1.6 billon people in the world do not have access to electricity. Almost double this amount does not have access to clean cookstoves or modern fuels. If energy poverty was a person, chances are high that it will be the face of a woman working in a dark and smoky kitchen or a young girl who walks long distances to collect firewood, taking time away from studies and putting her at risk of sexual assault. Her family depends on kerosene lanterns and candles for light. They spend up to 30% of their family income on energy that is inefficient, insufficient and hazardous. Globally, the World Health Organization attributes about 4 million premature deaths a year (mainly children and women) due to pulmonary ailments linked directly to household air pollution, primarily from the use of biomass as a source of energy and kerosene lamps for lighting; this is almost doubled the incidence of HIV/AIDS and Malaria combined. Maternal healthcare (such as pre-natal care and nighttime deliveries) suffers in the absence of basic electricity. 

Solar Sister is working to bridge the gender and technology divide in some of the hardest to reach, most energy poor communities in Uganda, Nigeria and Tanzania. Many of its customers live on or below the poverty line in areas where access to electricity is below 5%. As the primary consumers of household energy, women are critical to the successful adaptation of clean energy technology solutions. We believe that investing in women is a prerequisite for large-scale adoption of clean energy technologies at a grassroots level. It is this gender-inclusive systems approach, combined with an enterprise-based model to bring a sustainable livelihood opportunity to address energy poverty that makes Solar Sister unique. This means investment in women’s leadership, creation of green jobs and support for women’s enterprise to ensure that the future is filled with light, hope and opportunity.


How is Sister Solar making a difference? Can you give me few examples? 

While there is a growing focus internationally on sustainable energy for sub-Saharan Africa, this focus has largely been on financing large scale infrastructure projects and home systems. However, there remains a severe distribution gap to the rural energy poor who currently live off the grid and are dependent on kerosene and other inferior forms of energy. As a result, clean energy solutions are not reaching rural poor women and they are being left behind – both in terms of energy access and in terms of the tremendous economic opportunity.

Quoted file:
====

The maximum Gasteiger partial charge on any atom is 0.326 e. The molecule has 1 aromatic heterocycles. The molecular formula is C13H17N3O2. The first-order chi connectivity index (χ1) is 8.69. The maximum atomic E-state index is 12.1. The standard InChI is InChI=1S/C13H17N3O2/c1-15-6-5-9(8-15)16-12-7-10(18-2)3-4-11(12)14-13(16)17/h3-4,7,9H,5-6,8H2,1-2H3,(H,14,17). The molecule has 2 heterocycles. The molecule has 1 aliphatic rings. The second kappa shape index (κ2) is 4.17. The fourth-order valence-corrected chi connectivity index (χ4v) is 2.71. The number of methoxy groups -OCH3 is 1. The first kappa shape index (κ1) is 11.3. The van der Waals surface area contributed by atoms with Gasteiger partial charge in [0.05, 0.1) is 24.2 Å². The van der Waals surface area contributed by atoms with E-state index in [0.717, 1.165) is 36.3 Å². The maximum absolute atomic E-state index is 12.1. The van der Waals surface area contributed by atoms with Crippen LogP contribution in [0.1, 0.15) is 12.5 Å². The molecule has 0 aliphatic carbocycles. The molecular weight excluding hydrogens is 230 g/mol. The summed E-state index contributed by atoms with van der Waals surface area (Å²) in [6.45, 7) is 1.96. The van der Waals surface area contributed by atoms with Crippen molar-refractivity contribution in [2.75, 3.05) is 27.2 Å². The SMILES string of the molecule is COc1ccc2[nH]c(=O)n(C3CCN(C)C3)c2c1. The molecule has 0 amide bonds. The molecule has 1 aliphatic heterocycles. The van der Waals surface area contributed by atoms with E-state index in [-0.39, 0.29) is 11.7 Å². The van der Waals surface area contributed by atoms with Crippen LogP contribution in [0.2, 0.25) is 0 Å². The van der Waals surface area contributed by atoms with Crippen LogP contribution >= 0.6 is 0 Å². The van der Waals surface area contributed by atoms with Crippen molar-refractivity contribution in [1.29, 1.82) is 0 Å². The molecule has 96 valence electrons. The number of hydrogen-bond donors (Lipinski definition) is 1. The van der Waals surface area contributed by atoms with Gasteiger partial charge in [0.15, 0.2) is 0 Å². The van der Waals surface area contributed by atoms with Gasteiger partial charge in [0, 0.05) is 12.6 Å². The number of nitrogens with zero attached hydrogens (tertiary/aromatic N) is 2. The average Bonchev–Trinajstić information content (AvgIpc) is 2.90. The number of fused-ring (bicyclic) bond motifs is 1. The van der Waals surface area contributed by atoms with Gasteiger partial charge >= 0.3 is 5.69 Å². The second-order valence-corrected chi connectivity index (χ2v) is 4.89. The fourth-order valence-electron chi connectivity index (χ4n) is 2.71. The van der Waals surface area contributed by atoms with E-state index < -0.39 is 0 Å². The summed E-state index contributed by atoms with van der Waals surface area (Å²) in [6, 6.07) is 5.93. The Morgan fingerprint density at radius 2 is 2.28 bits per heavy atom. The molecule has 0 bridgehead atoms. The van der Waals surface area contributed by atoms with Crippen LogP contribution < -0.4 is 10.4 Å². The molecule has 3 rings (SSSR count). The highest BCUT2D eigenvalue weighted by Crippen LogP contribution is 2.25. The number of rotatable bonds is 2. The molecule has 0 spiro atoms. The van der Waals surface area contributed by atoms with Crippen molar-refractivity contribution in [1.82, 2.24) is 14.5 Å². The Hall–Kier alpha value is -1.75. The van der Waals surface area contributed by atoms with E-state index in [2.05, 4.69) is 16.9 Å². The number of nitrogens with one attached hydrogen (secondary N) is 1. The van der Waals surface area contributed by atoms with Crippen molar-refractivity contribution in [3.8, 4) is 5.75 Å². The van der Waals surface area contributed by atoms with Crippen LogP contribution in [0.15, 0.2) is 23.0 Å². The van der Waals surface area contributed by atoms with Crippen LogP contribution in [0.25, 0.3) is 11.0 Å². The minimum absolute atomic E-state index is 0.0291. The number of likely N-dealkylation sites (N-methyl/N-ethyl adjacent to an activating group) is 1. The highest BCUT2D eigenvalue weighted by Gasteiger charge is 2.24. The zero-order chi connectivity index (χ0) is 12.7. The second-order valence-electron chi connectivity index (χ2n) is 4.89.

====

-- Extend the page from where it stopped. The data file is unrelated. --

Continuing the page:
Solar Sister breaks this link by engaging women themselves in the distribution side of clean energy and by reaching the last inch of the last mile. The majority of our customers are dependent on kerosene for the lighting needs and cannot afford large home solar systems. Instead, Solar Sister creates an opportunity for them to meet their more immediate energy needs through purchasing solar lanterns and mobile chargers. Solar Sister entrepreneurs focus on meeting the needs of the first rung of the energy ladder where impacts are the most transformative. 


How do you explain sustainability and mitigation to climate change? How much do off-grid households spend per day on kerosene lighting, basic charging costs and for cookstoves? How is Solar Sister impacting in everyday life? Can you resume Solar Sister in numbers? 

Since starting with a network of 10 entrepreneurs in Uganda in 2010, Solar Sister has scaled our network to over 2,500 grassroots entrepreneurs and has delivered clean energy access to over 700,000 beneficiaries across Uganda, Nigeria and Tanzania. 

Solar Sister serves the hardest to reach, most energy poor communities. 90% of Solar Sister beneficiaries live in rural communities which largely lack access to electricity and are dependent on expensive, dirty forms of energy.

Solar Sister beneficiaries benefit from increased access to safe, affordable clean energy solutions and ongoing product maintenance and support. As a result, they cut their energy expenditures in half, saving on average 200 dollars per year.   

Respiratory related illnesses as a result of indoor air pollution are the leading cause of death of women globally. As a result of purchasing solar lighting and clean cookstoves from Solar Sister, beneficiaries report improved vision and respiratory health as well as more consistent product use than industry averages. 

As a result of earning an income and gaining new skills from joining Solar Sister, women entrepreneurs benefit from increased confidence, status, decision making power and level of financial independence in their households and communities. 

Solar Sister entrepreneurs re-invest their earnings from their Solar Sister businesses, which represent on average 15% of their personal income, primarily in meeting basic household needs (such as buying food), paying schools fees and generating saving. 

Solar Sister entrepreneurs also benefit from using the clean energy products they sell. 9 out of 10 women entrepreneurs use their own solar lights to provide light for their children to study by at night. 

As a result of purchasing a clean cookstove from Solar Sister, women are able to reduce time spent on fuelwood collection by 62% and reduce their expenditures on fuel for cooking by 43%.